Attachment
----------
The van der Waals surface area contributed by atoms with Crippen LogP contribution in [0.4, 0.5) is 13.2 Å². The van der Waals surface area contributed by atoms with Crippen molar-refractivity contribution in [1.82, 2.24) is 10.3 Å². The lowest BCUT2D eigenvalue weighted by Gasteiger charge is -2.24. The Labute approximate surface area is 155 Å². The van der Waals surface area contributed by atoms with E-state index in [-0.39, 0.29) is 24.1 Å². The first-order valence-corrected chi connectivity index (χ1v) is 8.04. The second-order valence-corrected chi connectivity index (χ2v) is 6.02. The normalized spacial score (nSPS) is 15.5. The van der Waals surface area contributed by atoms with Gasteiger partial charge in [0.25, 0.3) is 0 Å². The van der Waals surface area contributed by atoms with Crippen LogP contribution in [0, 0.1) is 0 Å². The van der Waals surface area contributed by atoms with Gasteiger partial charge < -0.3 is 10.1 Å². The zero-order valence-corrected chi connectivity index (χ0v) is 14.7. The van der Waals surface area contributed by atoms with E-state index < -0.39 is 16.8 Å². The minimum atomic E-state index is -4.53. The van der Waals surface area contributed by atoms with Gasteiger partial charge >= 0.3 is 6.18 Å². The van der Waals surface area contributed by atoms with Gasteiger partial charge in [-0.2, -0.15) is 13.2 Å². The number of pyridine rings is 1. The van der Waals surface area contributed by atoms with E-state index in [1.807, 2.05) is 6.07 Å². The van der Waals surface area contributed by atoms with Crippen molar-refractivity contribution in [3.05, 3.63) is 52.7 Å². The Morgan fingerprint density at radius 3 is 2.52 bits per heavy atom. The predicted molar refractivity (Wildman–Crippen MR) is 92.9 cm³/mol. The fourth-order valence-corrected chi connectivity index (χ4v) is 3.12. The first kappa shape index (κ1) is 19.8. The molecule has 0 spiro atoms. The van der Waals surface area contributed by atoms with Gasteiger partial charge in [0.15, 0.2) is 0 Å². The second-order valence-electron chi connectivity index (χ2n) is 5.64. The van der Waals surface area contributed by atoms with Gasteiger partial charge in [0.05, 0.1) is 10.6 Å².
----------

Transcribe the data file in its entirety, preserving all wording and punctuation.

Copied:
The van der Waals surface area contributed by atoms with Crippen LogP contribution in [0.4, 0.5) is 13.2 Å². The van der Waals surface area contributed by atoms with Crippen molar-refractivity contribution in [1.82, 2.24) is 10.3 Å². The lowest BCUT2D eigenvalue weighted by Gasteiger charge is -2.24. The Labute approximate surface area is 155 Å². The van der Waals surface area contributed by atoms with E-state index in [-0.39, 0.29) is 24.1 Å². The first-order valence-corrected chi connectivity index (χ1v) is 8.04. The second-order valence-corrected chi connectivity index (χ2v) is 6.02. The normalized spacial score (nSPS) is 15.5. The van der Waals surface area contributed by atoms with Gasteiger partial charge in [0.25, 0.3) is 0 Å². The van der Waals surface area contributed by atoms with Crippen LogP contribution in [0, 0.1) is 0 Å². The van der Waals surface area contributed by atoms with Gasteiger partial charge < -0.3 is 10.1 Å². The zero-order valence-corrected chi connectivity index (χ0v) is 14.7. The van der Waals surface area contributed by atoms with E-state index < -0.39 is 16.8 Å². The minimum atomic E-state index is -4.53. The van der Waals surface area contributed by atoms with Gasteiger partial charge >= 0.3 is 6.18 Å². The van der Waals surface area contributed by atoms with Gasteiger partial charge in [-0.2, -0.15) is 13.2 Å². The number of pyridine rings is 1. The van der Waals surface area contributed by atoms with E-state index in [1.807, 2.05) is 6.07 Å². The van der Waals surface area contributed by atoms with Crippen molar-refractivity contribution in [3.05, 3.63) is 52.7 Å². The Morgan fingerprint density at radius 3 is 2.52 bits per heavy atom. The predicted molar refractivity (Wildman–Crippen MR) is 92.9 cm³/mol. The fourth-order valence-corrected chi connectivity index (χ4v) is 3.12. The first kappa shape index (κ1) is 19.8. The molecule has 0 spiro atoms. The van der Waals surface area contributed by atoms with Gasteiger partial charge in [0.15, 0.2) is 0 Å². The second-order valence-electron chi connectivity index (χ2n) is 5.64. The van der Waals surface area contributed by atoms with Gasteiger partial charge in [0.05, 0.1) is 10.6 Å².